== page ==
For the weight test, the Swift comes in at 1.1kg:


And the generic Taiwan spring comes in at 1.6kg:


The conclusion from all of these tests? Not only are Swift Springs 50% lighter and extremely accurate (you ask for 10K, you get exactly 10K), they also help reduce coil-bind (i.e the coils hitting each other over large bumps). The Taiwan spring? Maybe after 6 months of driving, it will finally be 10K, then 6 months later, 9K!

I've deliberately made this post short and sweet, so as to encourage questions, so if you have any, please feel free to ask!
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Old 09-03-2018, 10:58 AM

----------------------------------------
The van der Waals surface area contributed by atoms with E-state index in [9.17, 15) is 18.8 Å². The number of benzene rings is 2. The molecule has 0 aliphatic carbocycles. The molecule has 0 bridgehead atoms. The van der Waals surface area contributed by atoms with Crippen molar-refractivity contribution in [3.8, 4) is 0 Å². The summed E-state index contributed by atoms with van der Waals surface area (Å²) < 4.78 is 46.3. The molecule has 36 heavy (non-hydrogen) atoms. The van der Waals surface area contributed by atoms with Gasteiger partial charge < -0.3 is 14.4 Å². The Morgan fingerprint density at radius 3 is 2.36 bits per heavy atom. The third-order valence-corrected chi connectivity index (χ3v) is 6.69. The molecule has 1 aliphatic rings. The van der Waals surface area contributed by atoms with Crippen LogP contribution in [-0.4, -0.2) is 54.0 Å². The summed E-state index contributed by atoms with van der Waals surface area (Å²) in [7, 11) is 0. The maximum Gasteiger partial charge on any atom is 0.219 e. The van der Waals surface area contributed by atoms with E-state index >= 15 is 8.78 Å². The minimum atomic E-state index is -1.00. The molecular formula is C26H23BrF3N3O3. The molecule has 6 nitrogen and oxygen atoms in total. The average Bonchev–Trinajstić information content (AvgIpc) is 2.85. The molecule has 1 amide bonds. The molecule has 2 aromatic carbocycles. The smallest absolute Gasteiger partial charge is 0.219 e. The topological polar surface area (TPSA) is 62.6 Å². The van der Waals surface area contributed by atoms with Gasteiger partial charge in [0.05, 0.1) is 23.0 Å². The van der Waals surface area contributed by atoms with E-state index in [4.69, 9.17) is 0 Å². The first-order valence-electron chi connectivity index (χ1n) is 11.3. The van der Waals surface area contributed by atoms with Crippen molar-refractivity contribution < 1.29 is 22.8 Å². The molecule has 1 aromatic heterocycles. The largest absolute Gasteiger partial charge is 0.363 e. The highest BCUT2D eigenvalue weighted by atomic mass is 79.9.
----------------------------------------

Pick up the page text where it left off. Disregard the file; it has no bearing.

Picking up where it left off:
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just looking at the black spring, you can tell it will most likely bind.
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Old 09-03-2018, 11:05 AM
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I'll be doing some tests on older/used springs, as well as other brands, so I can post those up as and when as well, if the community wants me to

We're an official Ohlins service centre, so get quite a lot in to rebuild, although the results would just be the same as either the Eibach or Eibach Pro's that they use/re-brand.
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Old 09-03-2018, 02:51 PM
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Nice, in for more. Data is nice. Data with an explained solid testing methodology is even better.
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Old 09-03-2018, 03:12 PM